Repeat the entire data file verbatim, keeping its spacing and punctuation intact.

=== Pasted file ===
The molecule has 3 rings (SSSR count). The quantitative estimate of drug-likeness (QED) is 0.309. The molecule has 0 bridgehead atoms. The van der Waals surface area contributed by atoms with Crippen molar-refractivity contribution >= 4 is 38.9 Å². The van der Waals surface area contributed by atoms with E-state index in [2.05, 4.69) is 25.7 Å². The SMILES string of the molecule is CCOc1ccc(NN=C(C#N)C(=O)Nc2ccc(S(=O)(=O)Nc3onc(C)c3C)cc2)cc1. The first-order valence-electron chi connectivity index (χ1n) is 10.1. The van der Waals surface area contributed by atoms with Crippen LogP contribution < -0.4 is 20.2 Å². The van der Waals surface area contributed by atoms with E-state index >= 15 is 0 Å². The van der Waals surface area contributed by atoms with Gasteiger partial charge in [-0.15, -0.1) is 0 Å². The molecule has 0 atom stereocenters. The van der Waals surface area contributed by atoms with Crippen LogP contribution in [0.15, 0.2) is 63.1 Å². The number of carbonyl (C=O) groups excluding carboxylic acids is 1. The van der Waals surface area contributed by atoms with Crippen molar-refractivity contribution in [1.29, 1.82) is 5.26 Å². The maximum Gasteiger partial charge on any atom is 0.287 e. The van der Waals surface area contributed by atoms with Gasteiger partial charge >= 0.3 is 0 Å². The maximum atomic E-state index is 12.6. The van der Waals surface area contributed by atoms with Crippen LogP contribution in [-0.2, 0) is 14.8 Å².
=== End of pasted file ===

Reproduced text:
The molecule has 3 rings (SSSR count). The quantitative estimate of drug-likeness (QED) is 0.309. The molecule has 0 bridgehead atoms. The van der Waals surface area contributed by atoms with Crippen molar-refractivity contribution >= 4 is 38.9 Å². The van der Waals surface area contributed by atoms with E-state index in [2.05, 4.69) is 25.7 Å². The SMILES string of the molecule is CCOc1ccc(NN=C(C#N)C(=O)Nc2ccc(S(=O)(=O)Nc3onc(C)c3C)cc2)cc1. The first-order valence-electron chi connectivity index (χ1n) is 10.1. The van der Waals surface area contributed by atoms with Crippen LogP contribution < -0.4 is 20.2 Å². The van der Waals surface area contributed by atoms with E-state index >= 15 is 0 Å². The van der Waals surface area contributed by atoms with Gasteiger partial charge in [-0.15, -0.1) is 0 Å². The molecule has 0 atom stereocenters. The van der Waals surface area contributed by atoms with Crippen LogP contribution in [0.15, 0.2) is 63.1 Å². The number of carbonyl (C=O) groups excluding carboxylic acids is 1. The van der Waals surface area contributed by atoms with Crippen molar-refractivity contribution in [1.29, 1.82) is 5.26 Å². The maximum Gasteiger partial charge on any atom is 0.287 e. The van der Waals surface area contributed by atoms with Gasteiger partial charge >= 0.3 is 0 Å². The maximum atomic E-state index is 12.6. The van der Waals surface area contributed by atoms with Crippen LogP contribution in [-0.2, 0) is 14.8 Å².